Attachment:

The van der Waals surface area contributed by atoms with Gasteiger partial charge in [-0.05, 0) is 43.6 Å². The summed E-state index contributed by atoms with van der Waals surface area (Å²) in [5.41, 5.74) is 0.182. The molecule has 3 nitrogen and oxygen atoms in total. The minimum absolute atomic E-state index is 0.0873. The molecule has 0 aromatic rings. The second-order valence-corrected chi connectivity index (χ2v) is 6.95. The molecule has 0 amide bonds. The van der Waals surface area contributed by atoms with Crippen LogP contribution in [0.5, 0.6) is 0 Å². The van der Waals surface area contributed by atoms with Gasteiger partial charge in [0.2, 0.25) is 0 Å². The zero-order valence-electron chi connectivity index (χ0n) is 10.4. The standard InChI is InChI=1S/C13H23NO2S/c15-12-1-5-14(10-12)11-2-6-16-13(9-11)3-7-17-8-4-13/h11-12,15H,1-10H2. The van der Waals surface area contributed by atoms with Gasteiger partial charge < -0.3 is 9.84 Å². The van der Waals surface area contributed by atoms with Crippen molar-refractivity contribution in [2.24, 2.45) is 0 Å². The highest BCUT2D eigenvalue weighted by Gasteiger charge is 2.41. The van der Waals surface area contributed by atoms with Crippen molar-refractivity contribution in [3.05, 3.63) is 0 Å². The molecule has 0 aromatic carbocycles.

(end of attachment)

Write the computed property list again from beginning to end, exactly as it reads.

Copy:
The van der Waals surface area contributed by atoms with Gasteiger partial charge in [-0.05, 0) is 43.6 Å². The summed E-state index contributed by atoms with van der Waals surface area (Å²) in [5.41, 5.74) is 0.182. The molecule has 3 nitrogen and oxygen atoms in total. The minimum absolute atomic E-state index is 0.0873. The molecule has 0 aromatic rings. The second-order valence-corrected chi connectivity index (χ2v) is 6.95. The molecule has 0 amide bonds. The van der Waals surface area contributed by atoms with Crippen LogP contribution in [0.5, 0.6) is 0 Å². The van der Waals surface area contributed by atoms with Gasteiger partial charge in [0.2, 0.25) is 0 Å². The zero-order valence-electron chi connectivity index (χ0n) is 10.4. The standard InChI is InChI=1S/C13H23NO2S/c15-12-1-5-14(10-12)11-2-6-16-13(9-11)3-7-17-8-4-13/h11-12,15H,1-10H2. The van der Waals surface area contributed by atoms with Gasteiger partial charge < -0.3 is 9.84 Å². The van der Waals surface area contributed by atoms with Crippen molar-refractivity contribution in [2.24, 2.45) is 0 Å². The highest BCUT2D eigenvalue weighted by Gasteiger charge is 2.41. The van der Waals surface area contributed by atoms with Crippen molar-refractivity contribution in [3.05, 3.63) is 0 Å². The molecule has 0 aromatic carbocycles.